The Companies Act of 2013 defines a company as an organisation incorporated under the provisions of the Act, or any other previous related Acts. A company is an association of persons, who contribute money that constitutes the Company’s capital. Such associated people are called members, and the money that they contribute is called the common stock – share capital. The proportion of the member’s contribution is entitled in shares.
A company can either be a private or public company. The significant difference between the two is that, in a public company, the shares can be traded in the market. The stocks of a public company are listed in a stock exchange. On the other hand, in a private company, the shares are held by a close-knit group of members. A private company can become public after an IPO issue of shares.
More: Difference between private and public limited company
When a company is incorporated under the Companies Act, it can either be incorporated as a limited or an unlimited company. The difference between the two is in the burden of the company's liability on the members/owners in the event of debt or losses. In a limited company, the liability of the members is limited to the shares they hold. However, in an unlimited company, there is typically no share capital, and the owner/members/directors of the company are personally liable for all the debts of the company.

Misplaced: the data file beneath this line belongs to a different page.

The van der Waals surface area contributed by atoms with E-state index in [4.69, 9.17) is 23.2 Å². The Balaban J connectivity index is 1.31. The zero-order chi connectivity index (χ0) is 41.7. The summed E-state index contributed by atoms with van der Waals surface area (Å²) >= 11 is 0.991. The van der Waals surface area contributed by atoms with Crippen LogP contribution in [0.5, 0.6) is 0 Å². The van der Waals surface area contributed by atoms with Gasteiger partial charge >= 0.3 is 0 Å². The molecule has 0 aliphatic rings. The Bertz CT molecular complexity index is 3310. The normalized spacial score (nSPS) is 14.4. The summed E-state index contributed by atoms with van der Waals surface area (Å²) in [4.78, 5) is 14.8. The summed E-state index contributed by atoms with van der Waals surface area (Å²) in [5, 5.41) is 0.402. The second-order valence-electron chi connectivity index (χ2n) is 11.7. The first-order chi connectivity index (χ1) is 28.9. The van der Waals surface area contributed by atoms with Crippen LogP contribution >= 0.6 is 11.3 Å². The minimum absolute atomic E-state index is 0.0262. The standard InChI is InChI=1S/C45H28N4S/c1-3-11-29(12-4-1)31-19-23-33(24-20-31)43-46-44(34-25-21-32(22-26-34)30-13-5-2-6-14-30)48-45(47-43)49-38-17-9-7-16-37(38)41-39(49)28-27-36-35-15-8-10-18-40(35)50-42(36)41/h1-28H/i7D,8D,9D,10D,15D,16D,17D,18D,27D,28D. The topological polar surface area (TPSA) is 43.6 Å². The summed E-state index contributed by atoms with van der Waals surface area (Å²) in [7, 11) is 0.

Broadly speaking, a limited company can fall under any of the following heads:
Also Read: Types of Companies in India
Example: Most private and public are limited by shares and its the most popular form of business in India. Companies like Reliance, Infosys and Tata are all public companies limited by shares. Facebook and Google operate in India with shares, however, they have been incorporated as private entities.
Example: Open Source Pharma Foundation is a private limited company which is limited by guarantee
However, the owners of the company undertake a nominal amount as their minimum guarantee, which they will pay in the event of debt, winding-up or dissolution. They are called guarantors of the company, and they usually elect to become the directors of the company as well. Since guarantee limits the company's liability, the owners/founders are not personally held liable for the debts of the company, if any, apart from the amount of the guarantee undertaken by them.
If the initial funding comes from the funds of the owners, it would constitute the share capital of the company. In such a case, the liability of the owners has a two-fold effect. Their liability will be limited to both the guarantee amount specified by them and a portion of their unpaid shares.